On a recent visit to Vrindaban, I was pleasantly surprised to discover the innate intelligence of our evolutionary predecessors residing there. A monkey decided to swoop down on our auto rickshaw and snatch away the spectacles of my wife. Not to despair, said the helpful driver. A currency note was offered to the monkey, and back came the glasses without much ado. We were told that it was standard practice for the monkeys to earn money in this manner, only to be exchanged with bananas and peanuts with a trader later! Sure enough, they have figured out how to survive and do well in life!
This led me to think of several other monkeys who have perfected the art of survival in the lives of ordinary Indians. The monkeys of ignorance, superstition, poverty, illiteracy, absence of clean drinking water, inadequate and ineffective delivery of public services and a marked absence of manners, civic sense and politeness in our public spaces. Unlike the Vrindaban monkey who left us in peace, these ones keep returning to haunt us. Each time, they leave us clueless as to how to make them go away permanently.
The Art of Apathy, Callousness and Greed
There is no point in blaming it all on our government. Do we ourselves care about the domestic waste that we generate – eventually, where does it land up and what happens to it? If we pass by an accident site, do we stop to check if anyone needs urgent medical help? While traveling by a bus or car, do we think before spitting or throwing a plastic bag out of the window? In public spaces, do we try to show restraint, respect and courtesy to those who are seniors in age? Do we not enjoy displaying our bravery by breaking a queue, whether at a railway station or while getting into a bus?
Blatant traffic violations are the order of the day. Our drivers routinely use high beams even during city limits, both during day as well as night-time. Overtaking from the left is a norm, and so is merciless honking, despite knowing that the vehicle in front has no way of giving us any overtaking space. When facing a traffic jam, we believe it is smart to go into the opposite lane, so as to make matters worse. Our respect for an authority figure is intact, though. Remove a traffic cop from a busy intersection and we are sure to jump the red light.
We have more mobile phones than toilets – which speaks volumes about the skewed priorities we have in life. Even if there are public conveniences, these are rendered useless by sheer neglect and apathy. In trains, there is no consideration for the following passengers who would like the place to be left in a reasonably clean condition. Men relieving themselves in public and fertilizing our soil across all roads is a common sight to behold.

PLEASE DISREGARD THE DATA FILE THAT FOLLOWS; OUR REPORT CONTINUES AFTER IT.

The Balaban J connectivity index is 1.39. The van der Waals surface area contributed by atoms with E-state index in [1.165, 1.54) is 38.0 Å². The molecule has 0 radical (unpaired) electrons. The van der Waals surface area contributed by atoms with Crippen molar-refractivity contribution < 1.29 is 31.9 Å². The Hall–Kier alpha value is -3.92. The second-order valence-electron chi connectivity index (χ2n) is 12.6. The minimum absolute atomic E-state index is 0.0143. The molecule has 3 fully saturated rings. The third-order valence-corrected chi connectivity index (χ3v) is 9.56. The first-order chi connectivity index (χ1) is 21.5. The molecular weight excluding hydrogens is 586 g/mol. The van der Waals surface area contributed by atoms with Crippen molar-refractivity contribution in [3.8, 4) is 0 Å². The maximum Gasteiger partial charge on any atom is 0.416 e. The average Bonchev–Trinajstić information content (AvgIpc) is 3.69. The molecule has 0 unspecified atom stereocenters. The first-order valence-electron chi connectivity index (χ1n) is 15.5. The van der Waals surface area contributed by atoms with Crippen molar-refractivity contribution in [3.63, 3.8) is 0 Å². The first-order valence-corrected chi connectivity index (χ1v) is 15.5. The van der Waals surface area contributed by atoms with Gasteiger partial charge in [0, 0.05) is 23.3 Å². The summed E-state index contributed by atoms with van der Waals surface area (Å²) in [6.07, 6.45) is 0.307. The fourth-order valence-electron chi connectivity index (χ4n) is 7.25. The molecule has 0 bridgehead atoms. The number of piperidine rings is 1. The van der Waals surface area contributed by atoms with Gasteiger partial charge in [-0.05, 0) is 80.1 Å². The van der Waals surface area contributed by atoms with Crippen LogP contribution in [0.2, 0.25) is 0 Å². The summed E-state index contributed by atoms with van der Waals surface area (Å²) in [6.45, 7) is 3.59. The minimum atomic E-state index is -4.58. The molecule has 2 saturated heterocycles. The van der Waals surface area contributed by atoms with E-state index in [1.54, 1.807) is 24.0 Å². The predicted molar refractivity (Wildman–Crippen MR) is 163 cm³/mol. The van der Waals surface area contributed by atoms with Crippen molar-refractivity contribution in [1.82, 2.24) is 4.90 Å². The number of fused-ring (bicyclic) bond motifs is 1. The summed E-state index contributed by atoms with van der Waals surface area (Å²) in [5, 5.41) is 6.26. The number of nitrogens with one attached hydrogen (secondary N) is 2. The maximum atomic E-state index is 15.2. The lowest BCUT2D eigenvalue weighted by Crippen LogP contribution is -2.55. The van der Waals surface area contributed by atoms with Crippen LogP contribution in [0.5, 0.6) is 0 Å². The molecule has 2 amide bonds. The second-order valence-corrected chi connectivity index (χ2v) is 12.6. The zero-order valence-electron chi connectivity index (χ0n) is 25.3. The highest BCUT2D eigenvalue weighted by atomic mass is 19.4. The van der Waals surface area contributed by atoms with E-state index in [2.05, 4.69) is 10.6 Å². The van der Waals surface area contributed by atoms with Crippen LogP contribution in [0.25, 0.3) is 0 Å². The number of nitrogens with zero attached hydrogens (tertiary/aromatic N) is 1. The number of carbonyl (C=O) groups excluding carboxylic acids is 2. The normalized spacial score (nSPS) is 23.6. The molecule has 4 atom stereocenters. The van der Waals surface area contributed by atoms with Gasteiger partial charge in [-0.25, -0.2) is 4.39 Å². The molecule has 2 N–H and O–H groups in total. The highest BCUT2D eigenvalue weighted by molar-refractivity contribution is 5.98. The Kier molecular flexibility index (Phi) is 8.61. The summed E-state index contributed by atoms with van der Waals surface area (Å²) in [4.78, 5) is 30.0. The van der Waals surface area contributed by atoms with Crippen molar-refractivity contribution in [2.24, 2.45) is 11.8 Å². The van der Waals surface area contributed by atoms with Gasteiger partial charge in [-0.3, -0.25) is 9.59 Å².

Many of our corporates indulge in malpractices, perhaps believing that tax evasion is the same as tax avoidance! The fact that four major audit firms are now planning to hire forensic experts to check corporate frauds once again highlights the need for our moral compass to be set right. Our disdain for laws and courts is exemplary. We appear to thrive in informal systems, where rules are meant to be bent.
Blame it on Maasai Mara!
Why are we the way we are? Perhaps our ancestors and genes are to blame? Our ancestors had perhaps migrated all the way from Africa. May be their nomadic lifestyles have shaped our genes, making us thrive only in a high degree of chaos. Then we had the invaders who kept plundering us time and again, making us love disorder and aggressive behavior. Or, has our own selfishness and individual greed grown to such an extent that we have turned highly myopic, with the greater good completely invisible to us?
The outlook of a majority of our workforce is still agrarian, giving rise to what one could label as a ‘Rabi-Kharif’ syndrome. What cannot be done today can easily be put off for another six months. No doubt, the attitudes we bring in to our work places (relative to our western colleagues) reflect this reality. As does our habit of making compromises in matters of quality – the thinking that ‘sab chalta hai’ (everything goes).
Ask any business executive and he would complain about long working hours and absence of quality time with family and loved ones. But is the quantity of time spent at the work place commensurate with the quality of the output? Having put in two hours’ honest work, don’t we get tempted to indulge in a long gossip session with a colleague, relaxing unduly long over a cup of tea or coffee?
Rights and Responsibilities
Come to think of it, are we not imitating the three monkeys loved by Gandhi-ji? Like one of those, we refuse to see the filth and squalor all around us. In fact, we go around spreading it all the more. Like another, we do not hear any voices emanating from our leaders, having given up on them quite some time back. And, of course, like the third one, we do not speak out when we see a serious issue plaguing a majority of our population. We remain safely cocooned in our comfort zone.
It is not my case that all is wrong with us Indians. The world can learn a lot from us – organizing mega events like the Kumbh Mela, managing coalition governments, yoga and spirituality, to name only a few. Our family bonds and values are still intact. We have several systems that do work.
We also have a vibrant democracy to boast of. However, individually as well as collectively, we appear to be more keen on securing our rights rather than discharging our responsibilities. A touch of decency, concern, compassion, courtesy and humility is surely the need of the hour!
(Images of Elephants and Three Monkeys Courtesy Wikipedia)